Discussing current issues in engineering
Labor Day might mostly be recognized as a chance for a long weekend getaway, but the day is intended to commemorate the over 150 million people in the United States workforce. Here are some fun facts about the holiday to enjoy on your day off:
We hope you have a relaxing day to spend with family and friends!
Residents in many cities likely notice (and complain about) what seems like constant construction on their streets, from small pothole fixes to larger repaving and commercial building projects. Construction might be more of a nuisance in highly populated cities during rush hour, but that only amplifies concerns for safety, both of construction workers and for those who try to navigate around it.
According to the National Highway Traffic Safety Administration, pedestrian fatalities have unfortunately increased—primarily at nighttime, when visibility is the lowest. Contributing factors include poor visibility and blind spots on large construction vehicles. While safety has improved over the years on and off construction sites, many operators are starting to invest in stricter safety procedures like vehicle safety systems and radar obstacle detection technology.
One example of these systems is called a Backsense Radar, which uses Frequency Modulated Continuous Waves to eliminate the multiple blind spots on a vehicle, alerting its driver if objects are nearby. It gives a loud, clear warning when a blind spot obstruction appears and transmits a continuously-varying signal. It can also be customized to fit different sized vehicles on construction sites across customized detection areas. Systems like this are more effective than alternative pulsed radar technology, which provides slower feedback and can often only cover one blind spot at a time.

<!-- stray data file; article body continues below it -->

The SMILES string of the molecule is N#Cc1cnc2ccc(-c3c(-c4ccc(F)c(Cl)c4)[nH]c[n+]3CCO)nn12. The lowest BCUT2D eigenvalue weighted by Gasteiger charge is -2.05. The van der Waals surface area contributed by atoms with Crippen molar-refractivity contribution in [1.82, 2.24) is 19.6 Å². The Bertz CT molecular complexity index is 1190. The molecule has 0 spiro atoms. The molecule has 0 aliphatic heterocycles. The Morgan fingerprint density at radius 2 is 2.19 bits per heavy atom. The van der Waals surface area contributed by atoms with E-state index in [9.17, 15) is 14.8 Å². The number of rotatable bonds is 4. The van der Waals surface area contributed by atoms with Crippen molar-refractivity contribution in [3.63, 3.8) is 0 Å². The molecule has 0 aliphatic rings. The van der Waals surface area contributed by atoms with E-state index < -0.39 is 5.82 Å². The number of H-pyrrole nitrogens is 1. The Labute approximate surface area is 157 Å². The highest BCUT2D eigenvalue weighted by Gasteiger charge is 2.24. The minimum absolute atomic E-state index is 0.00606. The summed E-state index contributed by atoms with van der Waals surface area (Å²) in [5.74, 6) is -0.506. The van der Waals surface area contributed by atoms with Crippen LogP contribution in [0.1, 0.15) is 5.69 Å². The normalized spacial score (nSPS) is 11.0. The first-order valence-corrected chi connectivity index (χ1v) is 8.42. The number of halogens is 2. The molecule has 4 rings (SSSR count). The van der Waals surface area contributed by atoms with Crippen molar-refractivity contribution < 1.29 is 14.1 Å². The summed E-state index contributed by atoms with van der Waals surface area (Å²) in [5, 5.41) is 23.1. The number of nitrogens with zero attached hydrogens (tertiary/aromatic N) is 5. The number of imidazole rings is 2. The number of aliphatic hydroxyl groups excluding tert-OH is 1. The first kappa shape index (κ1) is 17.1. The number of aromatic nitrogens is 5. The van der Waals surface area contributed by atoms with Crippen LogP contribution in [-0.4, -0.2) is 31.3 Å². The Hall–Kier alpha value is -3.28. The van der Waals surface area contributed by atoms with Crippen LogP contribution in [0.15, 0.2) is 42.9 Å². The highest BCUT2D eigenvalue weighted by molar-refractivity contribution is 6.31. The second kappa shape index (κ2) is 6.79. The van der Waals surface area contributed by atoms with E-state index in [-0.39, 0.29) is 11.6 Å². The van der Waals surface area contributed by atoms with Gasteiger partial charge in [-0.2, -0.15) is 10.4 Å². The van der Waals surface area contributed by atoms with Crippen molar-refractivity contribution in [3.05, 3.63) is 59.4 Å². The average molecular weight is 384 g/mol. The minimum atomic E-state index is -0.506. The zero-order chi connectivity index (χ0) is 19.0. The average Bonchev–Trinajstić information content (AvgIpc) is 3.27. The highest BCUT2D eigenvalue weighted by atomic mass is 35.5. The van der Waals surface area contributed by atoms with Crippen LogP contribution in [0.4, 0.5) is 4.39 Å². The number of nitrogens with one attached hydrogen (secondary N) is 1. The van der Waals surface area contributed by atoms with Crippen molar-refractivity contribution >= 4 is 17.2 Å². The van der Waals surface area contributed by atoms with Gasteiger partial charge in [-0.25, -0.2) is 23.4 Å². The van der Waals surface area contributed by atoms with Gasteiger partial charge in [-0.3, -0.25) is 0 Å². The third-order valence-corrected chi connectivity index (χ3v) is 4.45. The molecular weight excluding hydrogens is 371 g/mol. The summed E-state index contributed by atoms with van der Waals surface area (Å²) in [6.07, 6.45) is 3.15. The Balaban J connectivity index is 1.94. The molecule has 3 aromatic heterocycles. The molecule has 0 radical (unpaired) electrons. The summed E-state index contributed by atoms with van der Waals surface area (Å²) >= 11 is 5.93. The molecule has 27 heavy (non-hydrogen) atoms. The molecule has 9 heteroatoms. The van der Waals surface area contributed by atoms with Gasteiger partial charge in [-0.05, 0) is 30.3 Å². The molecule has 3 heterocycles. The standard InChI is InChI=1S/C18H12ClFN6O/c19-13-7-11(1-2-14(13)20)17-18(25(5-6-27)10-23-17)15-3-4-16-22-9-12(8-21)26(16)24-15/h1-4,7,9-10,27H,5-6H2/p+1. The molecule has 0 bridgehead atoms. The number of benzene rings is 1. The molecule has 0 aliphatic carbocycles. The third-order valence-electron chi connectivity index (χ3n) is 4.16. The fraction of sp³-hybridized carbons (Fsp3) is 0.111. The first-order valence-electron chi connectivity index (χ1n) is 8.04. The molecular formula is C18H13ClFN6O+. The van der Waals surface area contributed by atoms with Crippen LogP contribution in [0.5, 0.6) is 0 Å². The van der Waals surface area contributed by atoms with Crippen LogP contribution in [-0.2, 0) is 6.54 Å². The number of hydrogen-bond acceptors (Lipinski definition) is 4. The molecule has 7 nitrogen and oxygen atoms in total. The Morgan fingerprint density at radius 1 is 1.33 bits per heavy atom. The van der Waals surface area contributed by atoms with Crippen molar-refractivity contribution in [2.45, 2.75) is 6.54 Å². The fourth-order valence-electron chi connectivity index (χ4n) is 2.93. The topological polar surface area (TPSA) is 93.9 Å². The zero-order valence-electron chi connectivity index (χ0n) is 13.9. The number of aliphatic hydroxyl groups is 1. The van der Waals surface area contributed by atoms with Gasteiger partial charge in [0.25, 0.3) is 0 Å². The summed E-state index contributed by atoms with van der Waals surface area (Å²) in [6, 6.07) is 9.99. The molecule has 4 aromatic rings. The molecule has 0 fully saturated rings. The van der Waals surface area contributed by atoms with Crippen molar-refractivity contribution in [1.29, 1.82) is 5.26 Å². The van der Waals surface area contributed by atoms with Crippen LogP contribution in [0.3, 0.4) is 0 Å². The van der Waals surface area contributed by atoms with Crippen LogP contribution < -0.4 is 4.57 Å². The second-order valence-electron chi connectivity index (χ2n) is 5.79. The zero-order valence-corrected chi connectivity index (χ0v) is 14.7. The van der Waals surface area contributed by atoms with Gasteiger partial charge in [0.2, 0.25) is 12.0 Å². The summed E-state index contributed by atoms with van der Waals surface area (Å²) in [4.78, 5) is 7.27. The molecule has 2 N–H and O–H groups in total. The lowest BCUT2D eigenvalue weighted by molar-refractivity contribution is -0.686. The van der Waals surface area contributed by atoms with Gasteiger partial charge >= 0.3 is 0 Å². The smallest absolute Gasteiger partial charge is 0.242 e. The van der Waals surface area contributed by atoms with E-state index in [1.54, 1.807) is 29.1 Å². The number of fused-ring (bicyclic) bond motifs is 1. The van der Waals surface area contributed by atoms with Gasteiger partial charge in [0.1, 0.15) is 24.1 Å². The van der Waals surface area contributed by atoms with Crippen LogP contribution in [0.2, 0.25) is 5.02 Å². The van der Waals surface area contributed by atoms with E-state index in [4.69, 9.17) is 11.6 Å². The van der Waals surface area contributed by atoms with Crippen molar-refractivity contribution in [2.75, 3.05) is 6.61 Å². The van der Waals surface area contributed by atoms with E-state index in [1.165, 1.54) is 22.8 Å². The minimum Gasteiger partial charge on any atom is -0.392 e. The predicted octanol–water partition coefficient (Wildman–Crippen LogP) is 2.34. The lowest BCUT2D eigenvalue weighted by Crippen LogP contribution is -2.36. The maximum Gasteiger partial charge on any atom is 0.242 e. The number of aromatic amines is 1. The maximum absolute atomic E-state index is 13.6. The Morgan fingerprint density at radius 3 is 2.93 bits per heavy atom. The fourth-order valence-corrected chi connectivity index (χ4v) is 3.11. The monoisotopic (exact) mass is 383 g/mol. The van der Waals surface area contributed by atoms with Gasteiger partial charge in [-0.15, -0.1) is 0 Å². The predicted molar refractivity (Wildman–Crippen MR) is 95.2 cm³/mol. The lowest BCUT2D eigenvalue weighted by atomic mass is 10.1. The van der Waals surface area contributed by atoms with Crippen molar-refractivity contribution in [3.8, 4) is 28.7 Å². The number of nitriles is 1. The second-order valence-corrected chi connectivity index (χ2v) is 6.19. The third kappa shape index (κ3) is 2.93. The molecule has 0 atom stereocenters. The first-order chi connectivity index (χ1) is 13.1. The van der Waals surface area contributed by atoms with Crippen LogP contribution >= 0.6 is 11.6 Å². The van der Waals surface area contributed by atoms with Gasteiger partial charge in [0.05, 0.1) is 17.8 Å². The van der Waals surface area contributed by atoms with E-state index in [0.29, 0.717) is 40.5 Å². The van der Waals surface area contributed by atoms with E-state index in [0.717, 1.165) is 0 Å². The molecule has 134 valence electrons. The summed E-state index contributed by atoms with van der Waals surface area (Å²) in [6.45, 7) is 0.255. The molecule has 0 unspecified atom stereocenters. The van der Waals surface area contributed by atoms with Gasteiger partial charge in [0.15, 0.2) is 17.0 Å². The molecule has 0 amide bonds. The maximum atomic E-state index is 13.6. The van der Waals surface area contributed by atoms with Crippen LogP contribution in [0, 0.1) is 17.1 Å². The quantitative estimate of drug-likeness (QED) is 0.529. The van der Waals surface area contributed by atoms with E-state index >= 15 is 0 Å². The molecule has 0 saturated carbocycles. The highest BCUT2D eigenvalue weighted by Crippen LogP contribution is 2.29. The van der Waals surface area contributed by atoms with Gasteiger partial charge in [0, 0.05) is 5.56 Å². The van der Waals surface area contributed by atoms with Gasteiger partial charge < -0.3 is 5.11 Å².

This is only one way in improving safety on and around construction sites, but systems like Backsense are a great start. The ability to detect objects and people in blind spots is crucial to safety on and around worksites, where workers have to carefully navigate their every move. To read more about the ways radar is used to decrease injuries on the road, click here for the full article.
You might have noticed more and more mention of autonomous cars recently—big companies like Tesla and Google are working on taking advantage of what many hope is the next big technological leap. Driverless cars come with many potential benefits including safer driving, but there are still issues to work out before making autonomous driving mainstream. One of them is basic reasoning.
Humans are remarkably good at navigating roads we’re unfamiliar with; even when using a GPS, we rely on observation and our senses to determine where we need to go. Driverless cars, however, can’t reason in the same way. Part of the problem is due to how these cars navigate now: in every new area, they first use complex maps to analyze all new roads, then generate 3D scans to rely on. This process is time-consuming and not always reliable in more rural areas.
Researchers at MIT are working on this shortfall by creating a system that uses only simple maps and visual data to help driverless cars navigate routes in new, complicated environments. By creating an end-to-end navigation system, offering new maps available for cars to download, and creating an easier way to store and process maps, these cars should be able to navigate more easily in unfamiliar areas. Since car-to-infrastructure communication is essential for driverless cars to function smoothly, researchers are hoping this new system will make the process run more efficiently.
It turns out that even smart, driverless cars need to depend on human intuition to fill in the gaps that advanced technology can’t match! For more on MIT’s project, see the article here on Science Daily.
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